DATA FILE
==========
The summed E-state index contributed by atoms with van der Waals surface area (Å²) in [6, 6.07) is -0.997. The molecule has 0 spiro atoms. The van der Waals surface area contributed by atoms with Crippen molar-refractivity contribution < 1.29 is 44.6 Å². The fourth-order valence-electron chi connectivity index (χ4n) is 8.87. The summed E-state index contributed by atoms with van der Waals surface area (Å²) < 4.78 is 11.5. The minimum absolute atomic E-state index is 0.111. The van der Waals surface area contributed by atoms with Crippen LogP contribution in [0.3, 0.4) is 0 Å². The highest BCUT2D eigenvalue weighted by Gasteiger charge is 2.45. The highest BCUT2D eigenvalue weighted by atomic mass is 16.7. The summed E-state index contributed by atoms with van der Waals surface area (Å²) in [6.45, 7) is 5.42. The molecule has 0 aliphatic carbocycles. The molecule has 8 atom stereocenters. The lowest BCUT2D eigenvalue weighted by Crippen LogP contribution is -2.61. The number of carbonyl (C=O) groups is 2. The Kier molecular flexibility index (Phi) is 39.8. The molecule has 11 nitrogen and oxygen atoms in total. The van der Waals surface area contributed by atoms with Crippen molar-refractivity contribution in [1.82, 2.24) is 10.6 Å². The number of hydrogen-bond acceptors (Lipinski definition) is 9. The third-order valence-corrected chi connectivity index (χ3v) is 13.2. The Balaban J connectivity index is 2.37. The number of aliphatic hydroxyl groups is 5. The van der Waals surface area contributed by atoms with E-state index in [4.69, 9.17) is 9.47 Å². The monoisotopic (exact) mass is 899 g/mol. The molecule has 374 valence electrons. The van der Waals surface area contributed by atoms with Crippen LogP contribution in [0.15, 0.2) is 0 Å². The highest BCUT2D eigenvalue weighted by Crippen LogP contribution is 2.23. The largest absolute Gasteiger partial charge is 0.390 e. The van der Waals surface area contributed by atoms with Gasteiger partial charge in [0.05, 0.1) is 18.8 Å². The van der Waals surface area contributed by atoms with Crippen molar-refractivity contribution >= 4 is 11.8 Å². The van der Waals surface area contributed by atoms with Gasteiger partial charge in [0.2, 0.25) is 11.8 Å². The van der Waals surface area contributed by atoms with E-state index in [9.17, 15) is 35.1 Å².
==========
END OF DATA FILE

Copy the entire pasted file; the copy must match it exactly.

The summed E-state index contributed by atoms with van der Waals surface area (Å²) in [6, 6.07) is -0.997. The molecule has 0 spiro atoms. The van der Waals surface area contributed by atoms with Crippen molar-refractivity contribution < 1.29 is 44.6 Å². The fourth-order valence-electron chi connectivity index (χ4n) is 8.87. The summed E-state index contributed by atoms with van der Waals surface area (Å²) < 4.78 is 11.5. The minimum absolute atomic E-state index is 0.111. The van der Waals surface area contributed by atoms with Crippen LogP contribution in [0.3, 0.4) is 0 Å². The highest BCUT2D eigenvalue weighted by Gasteiger charge is 2.45. The highest BCUT2D eigenvalue weighted by atomic mass is 16.7. The summed E-state index contributed by atoms with van der Waals surface area (Å²) in [6.45, 7) is 5.42. The molecule has 0 aliphatic carbocycles. The molecule has 8 atom stereocenters. The lowest BCUT2D eigenvalue weighted by Crippen LogP contribution is -2.61. The number of carbonyl (C=O) groups is 2. The Kier molecular flexibility index (Phi) is 39.8. The molecule has 11 nitrogen and oxygen atoms in total. The van der Waals surface area contributed by atoms with Crippen molar-refractivity contribution in [1.82, 2.24) is 10.6 Å². The number of hydrogen-bond acceptors (Lipinski definition) is 9. The third-order valence-corrected chi connectivity index (χ3v) is 13.2. The Balaban J connectivity index is 2.37. The number of aliphatic hydroxyl groups is 5. The van der Waals surface area contributed by atoms with E-state index in [4.69, 9.17) is 9.47 Å². The monoisotopic (exact) mass is 899 g/mol. The molecule has 374 valence electrons. The van der Waals surface area contributed by atoms with Crippen LogP contribution in [0.15, 0.2) is 0 Å². The highest BCUT2D eigenvalue weighted by Crippen LogP contribution is 2.23. The largest absolute Gasteiger partial charge is 0.390 e. The van der Waals surface area contributed by atoms with Gasteiger partial charge in [0.05, 0.1) is 18.8 Å². The van der Waals surface area contributed by atoms with Crippen molar-refractivity contribution >= 4 is 11.8 Å². The van der Waals surface area contributed by atoms with Gasteiger partial charge in [0.2, 0.25) is 11.8 Å². The van der Waals surface area contributed by atoms with E-state index in [9.17, 15) is 35.1 Å².